Do You Need Autofocus for Macro Photography?

I welcome you to another Camlense Macro Photography Tutorial. After receiving the question so many times, the Camlense Team decided to write on whether you need autofocus for macro photography or not. It’s a complicated question and can be answered differently for different users. So, let’s get into it.

Do You Need Autofocus for Macro Photography?

In short, you do not need autofocus for macro photography if you know how to focus properly using manual focus but if you’re not good in manual focus, then you can use autofocus without any hesitation.

Autofocus in Macro Photography

Autofocus is recommended most of the times but when magnification increases, the autofocus starts getting disturbed. When you come really close to your subject, the autofocus struggles to focus on the close tiny subject of yours and thus you get a blurred photo.

That is where you need to turn off the autofocus and start focusing manually. With manual focus, you can emphasize on any part you like and get your desired results. But if you aren’t too good in manual focusing, then I would recommend autofocus for you. Let’s get into more details.

How Does Autofocus Work?

In my tutorials, I have always praised autofocus. It is a simple and fast way to amazingly focus on a spot and click the picture. Now, it finally the time to see how autofocus actually works?

First of all, it is not magic but technology and is quite logical. A camera has many focusing sensors. These sensors are distributed along the field of view. The sensors detect the subject ahead and intelligently detect whether it should be focused or not. The basic concept behind autofocus is contrast. In a sharp focus, the edges are in high contrast while in less sharp focus, the edges are in less contrast.

Now it’s time for the camera to keep changing the focus to a point where contrast across the width of sensors is at its highest. That’s how a camera intelligently detect a subject and easily focus automatically on it.

Why is Autofocus Not Preferred in Macro?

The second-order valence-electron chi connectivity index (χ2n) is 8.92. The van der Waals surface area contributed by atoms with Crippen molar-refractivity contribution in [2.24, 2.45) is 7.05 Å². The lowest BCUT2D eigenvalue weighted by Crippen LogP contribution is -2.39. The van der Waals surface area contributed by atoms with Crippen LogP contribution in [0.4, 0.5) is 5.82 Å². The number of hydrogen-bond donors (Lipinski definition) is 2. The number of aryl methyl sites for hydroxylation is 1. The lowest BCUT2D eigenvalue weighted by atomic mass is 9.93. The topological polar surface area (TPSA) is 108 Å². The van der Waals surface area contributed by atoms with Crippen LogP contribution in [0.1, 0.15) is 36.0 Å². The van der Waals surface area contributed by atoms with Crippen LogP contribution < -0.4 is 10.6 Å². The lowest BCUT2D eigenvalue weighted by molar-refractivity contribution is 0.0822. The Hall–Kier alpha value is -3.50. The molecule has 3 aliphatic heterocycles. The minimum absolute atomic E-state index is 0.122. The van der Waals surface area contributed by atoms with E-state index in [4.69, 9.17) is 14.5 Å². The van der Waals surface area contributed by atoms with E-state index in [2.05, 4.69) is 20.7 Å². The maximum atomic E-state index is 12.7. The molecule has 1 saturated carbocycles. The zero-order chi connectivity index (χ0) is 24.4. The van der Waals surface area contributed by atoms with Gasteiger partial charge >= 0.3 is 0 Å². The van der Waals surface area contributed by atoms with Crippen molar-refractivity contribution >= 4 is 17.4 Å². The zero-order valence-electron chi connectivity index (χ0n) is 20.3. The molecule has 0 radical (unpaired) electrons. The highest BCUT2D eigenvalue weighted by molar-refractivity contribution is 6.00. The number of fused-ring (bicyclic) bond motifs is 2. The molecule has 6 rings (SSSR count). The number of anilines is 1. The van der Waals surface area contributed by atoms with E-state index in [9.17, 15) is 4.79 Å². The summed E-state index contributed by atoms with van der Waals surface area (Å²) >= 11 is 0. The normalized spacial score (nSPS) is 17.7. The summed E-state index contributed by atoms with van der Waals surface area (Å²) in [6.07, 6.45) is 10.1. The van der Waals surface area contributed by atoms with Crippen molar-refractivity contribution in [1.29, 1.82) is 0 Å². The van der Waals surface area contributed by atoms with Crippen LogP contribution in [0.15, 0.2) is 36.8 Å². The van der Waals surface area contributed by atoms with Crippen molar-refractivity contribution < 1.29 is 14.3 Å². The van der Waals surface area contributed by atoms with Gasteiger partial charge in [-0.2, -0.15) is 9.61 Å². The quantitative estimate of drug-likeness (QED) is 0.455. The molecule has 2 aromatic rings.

Now, the problem with autofocus arises in macro photography. The autofocus starts juggling when shooting macro. When magnification increases, the depth of field decreases eventually. When you are shooting landscape or portraits, you subject is big enough to be focusses. The depth of field in these cases is enough to be easily focusses by the camera.

But when you shoot macro subjects, it’s not the same. The subject is very small, and cameras struggles to focus automatically. The sensor helicoids move back-and -forth to get a better picture. You must have experienced that the lens focus moves forward and backwards but can’t focus properly. This happens in macro and lowlight photography.

The autofocus keeps repeating it for a few times and then gives up as it can’t focus. It eventually gives up after doing this a few times, never noticing that it could focus if only it slowed down to take smaller steps to achieve the indefinable goal of highest contrast edges.

How to Focus While Doing Macro?

In my opinion, if you want to get your desired results in macro photos, you should switch to manual focus. You can learn it easily. Focussing manually will help you not only in macro but almost every type of photography.

You can see the entire frame in the viewfinder. You can easily focus on any part you want whether, the subject is in foreground or background, you can focus on it using manual focus. Below, I will provide you with some steps to master manual focus and how to use it in macro.

How to Focus Manually in Macro Photography?

If you are a little bit brave, you can turn off the autofocus and keep your stabilizer on. Keep the camera in a position you like and move the focusing ring to focus. With manual focus, you can get a photo just as you want. The same is possible with autofocus but sometimes it gets difficult.

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